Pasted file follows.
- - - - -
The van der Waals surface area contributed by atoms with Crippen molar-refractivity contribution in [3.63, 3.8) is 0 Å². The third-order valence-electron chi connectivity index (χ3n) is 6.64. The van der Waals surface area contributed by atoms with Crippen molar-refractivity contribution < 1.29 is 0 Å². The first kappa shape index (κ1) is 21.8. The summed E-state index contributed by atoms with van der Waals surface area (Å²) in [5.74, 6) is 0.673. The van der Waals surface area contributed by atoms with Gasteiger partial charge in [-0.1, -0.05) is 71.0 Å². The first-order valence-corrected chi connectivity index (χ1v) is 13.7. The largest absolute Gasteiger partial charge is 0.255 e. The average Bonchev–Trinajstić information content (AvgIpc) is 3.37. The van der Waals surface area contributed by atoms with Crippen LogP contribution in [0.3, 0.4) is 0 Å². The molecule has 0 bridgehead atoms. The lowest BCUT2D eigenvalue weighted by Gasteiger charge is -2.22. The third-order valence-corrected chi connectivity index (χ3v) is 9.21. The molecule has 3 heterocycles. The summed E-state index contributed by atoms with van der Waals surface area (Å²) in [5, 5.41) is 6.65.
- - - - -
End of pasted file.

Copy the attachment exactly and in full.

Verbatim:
The van der Waals surface area contributed by atoms with Crippen molar-refractivity contribution in [3.63, 3.8) is 0 Å². The third-order valence-electron chi connectivity index (χ3n) is 6.64. The van der Waals surface area contributed by atoms with Crippen molar-refractivity contribution < 1.29 is 0 Å². The first kappa shape index (κ1) is 21.8. The summed E-state index contributed by atoms with van der Waals surface area (Å²) in [5.74, 6) is 0.673. The van der Waals surface area contributed by atoms with Gasteiger partial charge in [-0.1, -0.05) is 71.0 Å². The first-order valence-corrected chi connectivity index (χ1v) is 13.7. The largest absolute Gasteiger partial charge is 0.255 e. The average Bonchev–Trinajstić information content (AvgIpc) is 3.37. The van der Waals surface area contributed by atoms with Crippen LogP contribution in [0.3, 0.4) is 0 Å². The molecule has 0 bridgehead atoms. The lowest BCUT2D eigenvalue weighted by Gasteiger charge is -2.22. The third-order valence-corrected chi connectivity index (χ3v) is 9.21. The molecule has 3 heterocycles. The summed E-state index contributed by atoms with van der Waals surface area (Å²) in [5, 5.41) is 6.65.